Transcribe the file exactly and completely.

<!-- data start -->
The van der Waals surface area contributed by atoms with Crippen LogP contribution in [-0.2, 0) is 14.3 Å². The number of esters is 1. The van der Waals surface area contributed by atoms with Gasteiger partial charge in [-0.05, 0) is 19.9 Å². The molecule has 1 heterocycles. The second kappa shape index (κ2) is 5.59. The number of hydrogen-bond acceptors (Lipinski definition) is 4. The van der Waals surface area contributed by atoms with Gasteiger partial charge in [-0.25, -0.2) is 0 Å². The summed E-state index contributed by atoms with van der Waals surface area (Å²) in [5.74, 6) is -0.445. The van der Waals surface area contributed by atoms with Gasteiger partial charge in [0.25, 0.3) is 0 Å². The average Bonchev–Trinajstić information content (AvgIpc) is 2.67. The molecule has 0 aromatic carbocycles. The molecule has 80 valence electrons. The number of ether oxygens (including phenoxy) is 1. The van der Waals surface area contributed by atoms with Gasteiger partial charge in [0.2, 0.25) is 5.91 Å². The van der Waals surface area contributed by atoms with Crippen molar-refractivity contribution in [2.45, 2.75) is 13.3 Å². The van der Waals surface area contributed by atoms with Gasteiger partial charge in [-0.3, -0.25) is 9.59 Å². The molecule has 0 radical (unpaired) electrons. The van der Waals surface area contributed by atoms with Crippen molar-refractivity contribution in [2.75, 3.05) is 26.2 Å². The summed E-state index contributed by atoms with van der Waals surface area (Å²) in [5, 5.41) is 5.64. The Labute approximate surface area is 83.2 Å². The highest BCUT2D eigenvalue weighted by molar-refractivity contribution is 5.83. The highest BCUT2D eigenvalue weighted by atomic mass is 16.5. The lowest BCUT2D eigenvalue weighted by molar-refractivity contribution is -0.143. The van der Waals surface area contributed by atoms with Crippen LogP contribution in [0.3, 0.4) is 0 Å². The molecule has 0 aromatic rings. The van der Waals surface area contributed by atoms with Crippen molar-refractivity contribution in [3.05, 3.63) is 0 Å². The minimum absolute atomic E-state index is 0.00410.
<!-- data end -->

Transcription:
The van der Waals surface area contributed by atoms with Crippen LogP contribution in [-0.2, 0) is 14.3 Å². The number of esters is 1. The van der Waals surface area contributed by atoms with Gasteiger partial charge in [-0.05, 0) is 19.9 Å². The molecule has 1 heterocycles. The second kappa shape index (κ2) is 5.59. The number of hydrogen-bond acceptors (Lipinski definition) is 4. The van der Waals surface area contributed by atoms with Gasteiger partial charge in [-0.25, -0.2) is 0 Å². The summed E-state index contributed by atoms with van der Waals surface area (Å²) in [5.74, 6) is -0.445. The van der Waals surface area contributed by atoms with Gasteiger partial charge in [0.25, 0.3) is 0 Å². The average Bonchev–Trinajstić information content (AvgIpc) is 2.67. The molecule has 0 aromatic carbocycles. The molecule has 80 valence electrons. The number of ether oxygens (including phenoxy) is 1. The van der Waals surface area contributed by atoms with Gasteiger partial charge in [0.2, 0.25) is 5.91 Å². The van der Waals surface area contributed by atoms with Crippen molar-refractivity contribution in [2.45, 2.75) is 13.3 Å². The van der Waals surface area contributed by atoms with Gasteiger partial charge in [-0.3, -0.25) is 9.59 Å². The molecule has 0 radical (unpaired) electrons. The van der Waals surface area contributed by atoms with Crippen molar-refractivity contribution in [2.75, 3.05) is 26.2 Å². The summed E-state index contributed by atoms with van der Waals surface area (Å²) in [5, 5.41) is 5.64. The Labute approximate surface area is 83.2 Å². The highest BCUT2D eigenvalue weighted by molar-refractivity contribution is 5.83. The highest BCUT2D eigenvalue weighted by atomic mass is 16.5. The lowest BCUT2D eigenvalue weighted by molar-refractivity contribution is -0.143. The van der Waals surface area contributed by atoms with Crippen LogP contribution in [0.3, 0.4) is 0 Å². The molecule has 0 aromatic rings. The van der Waals surface area contributed by atoms with Crippen molar-refractivity contribution in [3.05, 3.63) is 0 Å². The minimum absolute atomic E-state index is 0.00410.